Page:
One of the early supporters of TheCodeFactory offered up one of the earliest pieces of advice, saying, “Ian, when you start a business, there are two years of darkness.” Little did I know that darkness would come in the fall of our very first year. It was to a double dose of darkness. First was the US’s recession, which had a ripple effect in Canada and around the world. Layoffs were plentiful in the local business community, and service companies, like TheCodeFactory, took a beating.
Then came the crippling bus strike of 2008, which made travelling downtown a time-consuming nightmare—bumper-to-bumper traffic and not nearly enough parking. People stayed away from the downtown core and TheCodeFactory in droves. These were rough times for a startup business, but we got through them with the Nietzsche quote echoing in our heads, “That what doesn’t kill us makes us stronger.”
Like so many small businesses, we found out who our friends were during the dark days and sleepless nights of 2008. I am still incredibly thankful to the customers who stuck with us and for the advisors and other supporters that helped out.
Growth in Business, Community and Competition
Over the next few years, the times were far less harrowing than the early days. Ottawa’s web and mobile ecosystem grew and prospered, and competition in the shared office space ramped up to serve the many startups that were popping on an almost daily business.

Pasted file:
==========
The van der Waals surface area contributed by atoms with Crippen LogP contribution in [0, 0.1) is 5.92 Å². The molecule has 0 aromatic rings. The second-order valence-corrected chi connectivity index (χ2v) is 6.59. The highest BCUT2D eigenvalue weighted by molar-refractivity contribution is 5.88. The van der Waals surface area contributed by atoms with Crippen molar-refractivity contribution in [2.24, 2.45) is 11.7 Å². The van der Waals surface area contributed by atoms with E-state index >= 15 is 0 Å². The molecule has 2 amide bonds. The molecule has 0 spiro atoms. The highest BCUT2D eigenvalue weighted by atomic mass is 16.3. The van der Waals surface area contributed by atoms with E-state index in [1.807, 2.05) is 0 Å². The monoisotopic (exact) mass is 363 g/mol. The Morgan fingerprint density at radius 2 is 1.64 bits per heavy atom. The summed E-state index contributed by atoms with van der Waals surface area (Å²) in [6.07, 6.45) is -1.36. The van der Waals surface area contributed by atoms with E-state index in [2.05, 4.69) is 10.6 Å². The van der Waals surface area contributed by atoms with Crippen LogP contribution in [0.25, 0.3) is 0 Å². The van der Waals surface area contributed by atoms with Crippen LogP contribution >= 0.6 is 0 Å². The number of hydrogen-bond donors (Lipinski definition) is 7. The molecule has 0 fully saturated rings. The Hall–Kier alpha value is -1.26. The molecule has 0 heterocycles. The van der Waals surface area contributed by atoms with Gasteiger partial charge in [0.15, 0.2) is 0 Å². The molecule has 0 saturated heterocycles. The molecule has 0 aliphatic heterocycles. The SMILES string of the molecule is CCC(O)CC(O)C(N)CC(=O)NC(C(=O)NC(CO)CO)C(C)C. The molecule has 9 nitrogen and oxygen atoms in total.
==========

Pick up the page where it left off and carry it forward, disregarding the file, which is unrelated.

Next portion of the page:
Building a Digital First Company
By 2014, we were knee-deep in intensive digital projects. We were rebuilding our digital presence (website, social media) and digital marketing capabilities (search engine optimization, paid campaigns and content strategy). We were also revamping our internal digital systems (finance and workflows). We enthusiastically embraced cloud-based technologies for accounting and Customer Relationship Management (CRM). Going digital-first was a year-long project that, frankly, temporarily took our collective eyes off of generating sales and revenue. That said, once we started using our digital infrastructure, we saw fast results, the first quarter of 2015 was the best in history. One of the great things about working at a startup is you get to see the full cycle from strategy to revenue. We learned a great deal about results, systems and workflows from our digital-first initiative.
Our First Difficult Dance With Change